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Squad Battles: Vietnam Scenarios
 & Campaign Notes

Name

Location

Date

Reference

Starlite

LZ Blue

65 Aug

Semper Fi Vietnam, Murphy

Harvest Moon

Ky Phu

65 Dec

Utter's Battalion, Lee

 

 

 

 

Utah

Chau Nhai

66 Mar

Utter's Battalion, Lee

Jay

Ap Chinh An

66 Jun

Semper Fi Vietnam, Murphy

Hastings

Song Ngan

66 Jul

Semper Fi Vietnam, Murphy

Attleboro

Dau Tieng

66 Nov

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Le Bac

67 Jan

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Ben Suc

67 Jan

Cedar Falls, Junction City, US Army

Junction City

Suoi Tre

67 Mar

Cedar Falls, Junction City, US Army

Khe Sanh

Khe Sanh Hills

67 Apr

Semper Fi Vietnam, Murphy

Army Ambush

Phuoc An

67 Jun

Seven Firefights In Vietnam

Buffalo

Con Thien

67 Jul

Operation Buffalo, Nolan

Battle of Dak To

Dak To Hills

67 Nov

Seven Firefights In Vietnam

 

 

 

 

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Phu Binh

68 Jan

Through The Valley, Humphries

Tet I

Hue

68 Jan

Fire In The Streets, Hammel

Tet I

Khe Sanh

68 Mar

Semper Fi Vietnam, Murphy

Tet II

Dai Do

68 May

The Magnificent Bastards, Nolan

Tet II

Nhi Ha

68 May

The Magnificent Bastards, Nolan

Hill 406

Nui Ngoc

68 Jun

Through The Valley, Humphries

Meade River

Dodge City

68 Nov

U. S. Marines In Vietnam

 

 

 

 

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Dong Ap Bia

69 May

Hamburger Hill, Zaffiri

NVA Ambush

Plei Lok

69 May

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Bach Ma

69 Jul

Personal Account

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Song Lau

69 Aug

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Summer Offensive

Song Chang

69 Aug

Death Valley, Nolan

 

 

 

 

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Ph Tnaot

70 May

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Hill 1000

FSB Ripcord

70 Jul

Ripcord, Nolan

 Campaign Notes

by Patrick Blackman

Introduction

            What follows is not a comprehensive description of operations during the Vietnam War. The following descriptions give the reader basic information about only those operations that spawned the many scenarios presented in this game. Each description begins by giving an operational, and at times strategic, context for both sides so the gamer can get some sense of why these battles happened where and when they did. Additionally, the reader will find identifications of at least the divisions involved in the relevant part of the operation and in many cases, the brigades, regiments, battalions and companies. Major details pertaining to the aspects of the operation represented in the scenario are then presented to give the player a historical background sketch for the specific situation. It is important to note that the scenarios themselves are not meant to be exact recreations of every detailed account presented here. Rather, they are ‘playable’ versions of the events described, meant for entertainment and not for precise historical accuracy. Finally, with the exception of the following paragraph, all perspectives, descriptions and details outlined below are based wholly on the secondary sources listed in the bibliography. Readers seeking more detail than what is presented below are encouraged to explore the many excellent sources listed at the end of this document.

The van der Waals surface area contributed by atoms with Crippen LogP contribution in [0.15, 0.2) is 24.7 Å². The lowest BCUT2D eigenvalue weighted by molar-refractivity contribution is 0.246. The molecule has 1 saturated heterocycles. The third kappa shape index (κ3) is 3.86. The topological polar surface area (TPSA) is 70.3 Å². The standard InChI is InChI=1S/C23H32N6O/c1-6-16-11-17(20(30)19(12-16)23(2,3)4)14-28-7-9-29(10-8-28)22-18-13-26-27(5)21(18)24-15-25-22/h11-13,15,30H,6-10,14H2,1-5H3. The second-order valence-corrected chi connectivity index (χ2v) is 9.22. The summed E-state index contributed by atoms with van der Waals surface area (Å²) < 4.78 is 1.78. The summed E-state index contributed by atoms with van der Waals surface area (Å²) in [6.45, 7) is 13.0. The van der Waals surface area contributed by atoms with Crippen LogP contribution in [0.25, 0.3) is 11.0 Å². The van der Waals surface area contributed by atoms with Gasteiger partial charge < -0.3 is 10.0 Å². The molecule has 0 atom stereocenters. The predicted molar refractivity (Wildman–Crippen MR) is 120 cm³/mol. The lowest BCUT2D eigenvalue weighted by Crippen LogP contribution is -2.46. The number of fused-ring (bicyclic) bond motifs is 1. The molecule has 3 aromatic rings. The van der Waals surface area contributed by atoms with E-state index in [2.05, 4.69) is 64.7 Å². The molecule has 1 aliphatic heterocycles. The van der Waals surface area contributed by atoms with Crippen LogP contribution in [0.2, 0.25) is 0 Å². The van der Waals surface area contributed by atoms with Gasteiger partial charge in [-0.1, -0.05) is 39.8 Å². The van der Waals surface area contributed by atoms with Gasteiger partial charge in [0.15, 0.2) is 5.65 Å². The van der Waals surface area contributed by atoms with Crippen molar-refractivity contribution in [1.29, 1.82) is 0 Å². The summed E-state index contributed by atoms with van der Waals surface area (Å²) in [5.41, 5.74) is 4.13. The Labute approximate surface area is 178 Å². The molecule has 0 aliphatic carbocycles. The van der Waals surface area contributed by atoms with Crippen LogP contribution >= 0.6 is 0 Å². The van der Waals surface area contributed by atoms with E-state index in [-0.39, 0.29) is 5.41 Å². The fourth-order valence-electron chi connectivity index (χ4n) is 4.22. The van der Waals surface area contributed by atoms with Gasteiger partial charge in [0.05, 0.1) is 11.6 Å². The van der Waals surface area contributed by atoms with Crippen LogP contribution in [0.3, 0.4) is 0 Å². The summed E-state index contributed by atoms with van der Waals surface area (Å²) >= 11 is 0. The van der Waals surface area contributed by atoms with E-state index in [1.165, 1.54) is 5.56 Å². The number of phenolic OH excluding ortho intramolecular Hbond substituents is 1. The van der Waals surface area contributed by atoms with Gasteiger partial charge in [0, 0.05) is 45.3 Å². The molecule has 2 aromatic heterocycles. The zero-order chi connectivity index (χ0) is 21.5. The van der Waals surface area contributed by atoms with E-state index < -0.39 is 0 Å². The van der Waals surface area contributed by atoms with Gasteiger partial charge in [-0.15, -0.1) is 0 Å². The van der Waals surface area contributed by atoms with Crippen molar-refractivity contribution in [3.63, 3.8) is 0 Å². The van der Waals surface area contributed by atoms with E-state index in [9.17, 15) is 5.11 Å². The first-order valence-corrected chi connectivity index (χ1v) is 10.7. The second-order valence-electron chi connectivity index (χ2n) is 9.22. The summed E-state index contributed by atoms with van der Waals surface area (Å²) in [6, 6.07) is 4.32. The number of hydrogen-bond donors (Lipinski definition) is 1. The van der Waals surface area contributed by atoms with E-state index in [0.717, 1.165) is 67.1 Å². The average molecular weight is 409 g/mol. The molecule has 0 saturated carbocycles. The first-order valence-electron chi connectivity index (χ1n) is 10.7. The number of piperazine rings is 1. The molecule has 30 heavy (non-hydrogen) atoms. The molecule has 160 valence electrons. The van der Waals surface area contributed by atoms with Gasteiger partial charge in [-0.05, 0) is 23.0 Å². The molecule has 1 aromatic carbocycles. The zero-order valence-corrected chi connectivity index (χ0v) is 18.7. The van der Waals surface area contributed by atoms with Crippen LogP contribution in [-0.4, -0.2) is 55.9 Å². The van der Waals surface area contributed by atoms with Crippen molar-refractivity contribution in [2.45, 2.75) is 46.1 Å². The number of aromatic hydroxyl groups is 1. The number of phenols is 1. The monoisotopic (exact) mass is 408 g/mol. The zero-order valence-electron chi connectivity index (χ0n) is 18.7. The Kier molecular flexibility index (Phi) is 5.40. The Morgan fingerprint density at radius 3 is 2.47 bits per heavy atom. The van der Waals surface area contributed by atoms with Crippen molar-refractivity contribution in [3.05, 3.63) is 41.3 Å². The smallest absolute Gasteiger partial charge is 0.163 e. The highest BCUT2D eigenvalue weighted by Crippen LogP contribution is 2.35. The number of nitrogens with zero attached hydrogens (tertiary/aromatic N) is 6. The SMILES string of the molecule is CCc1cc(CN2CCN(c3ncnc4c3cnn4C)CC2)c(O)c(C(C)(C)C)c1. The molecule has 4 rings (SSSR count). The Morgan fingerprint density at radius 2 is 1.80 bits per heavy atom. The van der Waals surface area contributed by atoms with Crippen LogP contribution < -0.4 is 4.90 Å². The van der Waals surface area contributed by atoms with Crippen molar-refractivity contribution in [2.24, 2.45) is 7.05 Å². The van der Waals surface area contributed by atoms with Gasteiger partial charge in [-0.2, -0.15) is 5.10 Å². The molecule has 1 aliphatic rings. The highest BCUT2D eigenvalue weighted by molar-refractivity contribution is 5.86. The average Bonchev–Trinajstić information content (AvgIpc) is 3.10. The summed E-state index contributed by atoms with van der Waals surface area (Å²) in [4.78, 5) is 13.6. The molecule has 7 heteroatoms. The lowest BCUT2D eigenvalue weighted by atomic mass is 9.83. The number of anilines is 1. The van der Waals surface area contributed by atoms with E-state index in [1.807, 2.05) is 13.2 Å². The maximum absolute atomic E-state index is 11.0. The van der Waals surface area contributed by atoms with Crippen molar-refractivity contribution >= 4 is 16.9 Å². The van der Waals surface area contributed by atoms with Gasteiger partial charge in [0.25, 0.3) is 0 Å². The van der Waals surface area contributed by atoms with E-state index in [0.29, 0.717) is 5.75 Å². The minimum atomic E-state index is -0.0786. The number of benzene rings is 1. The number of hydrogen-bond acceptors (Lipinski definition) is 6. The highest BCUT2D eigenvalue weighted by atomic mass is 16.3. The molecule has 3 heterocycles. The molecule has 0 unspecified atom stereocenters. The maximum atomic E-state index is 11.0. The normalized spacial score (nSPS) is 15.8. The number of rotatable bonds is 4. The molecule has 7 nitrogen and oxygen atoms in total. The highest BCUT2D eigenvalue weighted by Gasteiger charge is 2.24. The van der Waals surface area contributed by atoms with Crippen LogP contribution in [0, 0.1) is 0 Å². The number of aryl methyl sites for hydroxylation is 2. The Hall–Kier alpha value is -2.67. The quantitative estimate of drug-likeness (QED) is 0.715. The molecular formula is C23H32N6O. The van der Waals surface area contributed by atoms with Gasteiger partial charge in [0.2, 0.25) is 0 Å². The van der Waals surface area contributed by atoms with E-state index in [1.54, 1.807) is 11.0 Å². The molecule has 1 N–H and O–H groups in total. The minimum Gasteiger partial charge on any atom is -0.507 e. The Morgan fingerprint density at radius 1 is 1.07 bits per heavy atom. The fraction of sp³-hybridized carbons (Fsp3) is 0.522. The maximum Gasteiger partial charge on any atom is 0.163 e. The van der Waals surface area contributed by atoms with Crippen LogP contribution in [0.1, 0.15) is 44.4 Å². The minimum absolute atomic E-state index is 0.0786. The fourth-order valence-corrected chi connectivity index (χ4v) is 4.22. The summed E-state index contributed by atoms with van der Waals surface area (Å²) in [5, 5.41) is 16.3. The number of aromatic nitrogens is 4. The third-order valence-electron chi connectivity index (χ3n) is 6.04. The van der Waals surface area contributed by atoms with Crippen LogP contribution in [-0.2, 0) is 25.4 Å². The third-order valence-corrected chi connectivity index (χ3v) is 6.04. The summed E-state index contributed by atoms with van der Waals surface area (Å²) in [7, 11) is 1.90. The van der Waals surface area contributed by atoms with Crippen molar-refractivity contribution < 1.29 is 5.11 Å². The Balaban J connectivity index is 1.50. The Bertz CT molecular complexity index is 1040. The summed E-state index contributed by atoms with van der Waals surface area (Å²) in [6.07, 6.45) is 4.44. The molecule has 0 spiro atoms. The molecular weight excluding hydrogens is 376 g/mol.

Comments on Jungle Warfare & Traditional Warfare

            One of the persistent half-truths so often repeated about the war in Vietnam is that the American armed forces were ill equipped for jungle warfare. This line of reasoning assumes that training in traditional methods of warfare simply failed American officers and fighting men in Vietnam, and this failure in turn contributed directly to the loss of the war. After reading about the many operations outlined below, one might conclude that this point of view is of dubious value in any serious military study of the war. Clearly, there are examples of commanders who failed to appreciate the unique demands and limitations of the geography and climate of South Vietnam, and these failures often resulted in needless American casualties. But there are such examples in the history of every major war regardless of the terrain. And obviously, a guerilla war in the jungle is bound to be fraught with bloody frustration for the dominant force. However, though it may be easier to ‘hit and run’ in the jungle, there are examples of the effective use of guerilla tactics in many environments, urban and rural.

The larger picture that emerges when one looks at the operations below is one of a dedicated fighting force that early on began to learn from its mistakes and quite often found ways to force the elusive Viet Cong and North Vietnamese Army into pitched battles, despite all limitations imposed by terrain and climate. Indeed, despite the popular view of the war as a mainly guerilla conflict, at times the Communists wanted large battles and were willing to take excessive casualties in order to wear down the American people’s will to continue prosecuting the war. In either case, there are very few examples below in which the Americans failed to deal a severe blow to the Communists on the battlefield. Such battles were costly for the Americans; of this there can be no doubt. But often they were five to ten times costlier for the enemy. In strictly military terms, it is clear that the fighting men of the American armed forces were every bit equal, if not superior, to their foes on the battlefields of Vietnam.